The United States often appears hypocritical in its commitment to International Law. It supports Nuremberg, Yugoslavia, and Rwandan tribunals, but opposes the International Criminal Court. It supports the creation of the United Nations, but seeks unilateral action in Iraq. This Essay explores these seeming contradictions in American stances toward international law. It argues that while such apparent hypocrisy might be explained by mere pragmatism, ideas prevalent in American foreign policy history seem to point in a more dangerous direction, that such divergent actions may actually be informed by a coherent, specifically American conception of international law. In particular, this Essay argues that when International Law is viewed through the prism of American liberal constitutionalism, a specifically American conception of international law, legality, and legitimacy emerges. Further, this Essay argues that if such a conception exists, it poses real challenges for traditional Positivist and Cosmopolitan conceptions of international law. This Essay tentatively argues that to meet such challenges, International Law must be reconceived as a dynamic process of institution building rather than the neutral application of static principles. By focusing on the role of international lawyers in the creation rather than the discovery of international law, we can begin to see a role for international law and the international lawyer in a world of ideology.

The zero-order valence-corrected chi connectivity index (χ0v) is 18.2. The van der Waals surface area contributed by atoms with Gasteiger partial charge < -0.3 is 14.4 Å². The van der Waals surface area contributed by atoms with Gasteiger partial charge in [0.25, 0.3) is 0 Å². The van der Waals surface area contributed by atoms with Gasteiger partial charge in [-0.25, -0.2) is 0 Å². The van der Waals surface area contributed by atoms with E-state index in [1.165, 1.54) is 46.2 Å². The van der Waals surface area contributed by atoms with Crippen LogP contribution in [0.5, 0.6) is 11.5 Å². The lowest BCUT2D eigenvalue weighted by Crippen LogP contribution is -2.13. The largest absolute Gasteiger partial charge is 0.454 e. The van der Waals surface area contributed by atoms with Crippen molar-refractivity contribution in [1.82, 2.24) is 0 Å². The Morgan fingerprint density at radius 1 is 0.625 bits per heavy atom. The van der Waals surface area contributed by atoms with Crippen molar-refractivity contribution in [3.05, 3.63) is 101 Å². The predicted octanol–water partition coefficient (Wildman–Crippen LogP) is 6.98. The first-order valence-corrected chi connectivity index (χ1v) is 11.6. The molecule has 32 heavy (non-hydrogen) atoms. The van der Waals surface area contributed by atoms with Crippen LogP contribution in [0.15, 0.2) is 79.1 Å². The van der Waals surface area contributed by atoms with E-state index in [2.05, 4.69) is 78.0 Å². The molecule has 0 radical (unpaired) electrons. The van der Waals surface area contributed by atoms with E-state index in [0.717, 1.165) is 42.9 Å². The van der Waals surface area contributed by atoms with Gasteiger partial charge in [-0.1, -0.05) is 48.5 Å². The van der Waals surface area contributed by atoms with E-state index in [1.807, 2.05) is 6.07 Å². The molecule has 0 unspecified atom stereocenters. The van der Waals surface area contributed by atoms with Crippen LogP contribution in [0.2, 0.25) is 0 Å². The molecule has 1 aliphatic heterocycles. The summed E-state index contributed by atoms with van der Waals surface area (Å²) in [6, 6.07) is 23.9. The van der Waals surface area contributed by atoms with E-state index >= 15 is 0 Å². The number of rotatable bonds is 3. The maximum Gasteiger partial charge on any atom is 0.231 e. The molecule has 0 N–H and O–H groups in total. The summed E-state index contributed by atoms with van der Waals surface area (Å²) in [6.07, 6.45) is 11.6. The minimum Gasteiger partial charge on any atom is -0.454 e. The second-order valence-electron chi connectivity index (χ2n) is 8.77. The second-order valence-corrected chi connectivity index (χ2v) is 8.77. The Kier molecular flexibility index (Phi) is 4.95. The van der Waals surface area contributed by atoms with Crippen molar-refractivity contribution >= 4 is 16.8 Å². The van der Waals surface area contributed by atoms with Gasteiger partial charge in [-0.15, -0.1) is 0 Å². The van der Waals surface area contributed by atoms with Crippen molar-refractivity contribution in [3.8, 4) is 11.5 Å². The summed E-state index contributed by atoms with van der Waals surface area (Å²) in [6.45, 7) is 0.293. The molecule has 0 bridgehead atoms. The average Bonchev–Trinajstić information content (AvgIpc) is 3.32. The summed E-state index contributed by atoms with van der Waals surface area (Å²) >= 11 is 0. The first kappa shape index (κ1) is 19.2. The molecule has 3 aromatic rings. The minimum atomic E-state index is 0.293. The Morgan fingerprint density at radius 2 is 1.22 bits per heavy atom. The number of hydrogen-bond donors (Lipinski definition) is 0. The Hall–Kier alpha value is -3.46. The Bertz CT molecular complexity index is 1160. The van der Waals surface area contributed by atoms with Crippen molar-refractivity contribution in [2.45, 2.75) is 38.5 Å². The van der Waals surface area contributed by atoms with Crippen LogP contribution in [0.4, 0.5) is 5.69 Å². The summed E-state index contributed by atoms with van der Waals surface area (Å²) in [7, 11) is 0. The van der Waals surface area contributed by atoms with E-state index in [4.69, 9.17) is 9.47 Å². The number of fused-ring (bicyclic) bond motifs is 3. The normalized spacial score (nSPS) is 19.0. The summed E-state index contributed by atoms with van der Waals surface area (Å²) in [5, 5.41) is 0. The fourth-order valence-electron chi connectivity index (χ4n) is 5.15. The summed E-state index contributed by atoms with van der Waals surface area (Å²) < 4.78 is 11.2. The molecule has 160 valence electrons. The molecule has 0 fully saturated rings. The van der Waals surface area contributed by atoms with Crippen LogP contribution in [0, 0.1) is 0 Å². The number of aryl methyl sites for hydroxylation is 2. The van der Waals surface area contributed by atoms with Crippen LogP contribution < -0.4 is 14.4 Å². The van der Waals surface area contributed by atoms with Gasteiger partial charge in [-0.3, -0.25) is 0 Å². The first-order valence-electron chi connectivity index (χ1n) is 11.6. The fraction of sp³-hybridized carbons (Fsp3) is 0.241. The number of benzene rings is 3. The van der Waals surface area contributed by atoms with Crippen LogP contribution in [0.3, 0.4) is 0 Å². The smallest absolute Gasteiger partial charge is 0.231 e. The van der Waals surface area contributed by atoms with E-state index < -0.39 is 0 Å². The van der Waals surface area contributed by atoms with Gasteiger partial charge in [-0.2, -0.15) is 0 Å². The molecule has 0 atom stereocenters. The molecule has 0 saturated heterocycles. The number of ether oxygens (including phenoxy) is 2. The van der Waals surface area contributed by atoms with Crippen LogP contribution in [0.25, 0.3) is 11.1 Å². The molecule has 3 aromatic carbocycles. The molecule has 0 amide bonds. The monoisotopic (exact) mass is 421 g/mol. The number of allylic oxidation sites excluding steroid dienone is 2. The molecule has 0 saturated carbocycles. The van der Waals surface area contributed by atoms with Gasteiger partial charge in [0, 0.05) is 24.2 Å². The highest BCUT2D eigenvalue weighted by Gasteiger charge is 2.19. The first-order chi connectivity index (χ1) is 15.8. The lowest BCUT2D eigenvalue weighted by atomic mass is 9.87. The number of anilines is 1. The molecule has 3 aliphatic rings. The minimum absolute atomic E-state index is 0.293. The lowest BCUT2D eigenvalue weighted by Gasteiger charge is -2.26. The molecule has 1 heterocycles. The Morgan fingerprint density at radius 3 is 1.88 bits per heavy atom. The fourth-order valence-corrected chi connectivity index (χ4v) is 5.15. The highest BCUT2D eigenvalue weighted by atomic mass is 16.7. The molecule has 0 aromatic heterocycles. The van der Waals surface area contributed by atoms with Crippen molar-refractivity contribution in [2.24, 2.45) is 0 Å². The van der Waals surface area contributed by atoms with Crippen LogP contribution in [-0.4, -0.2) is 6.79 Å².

Harlan G. Cohen,
The American Challenge to International Law: A Tentative Framework for Debate
, 28 Yale J. Int'l L. 551
Available at: http://digitalcommons.law.uga.edu/fac_artchop/932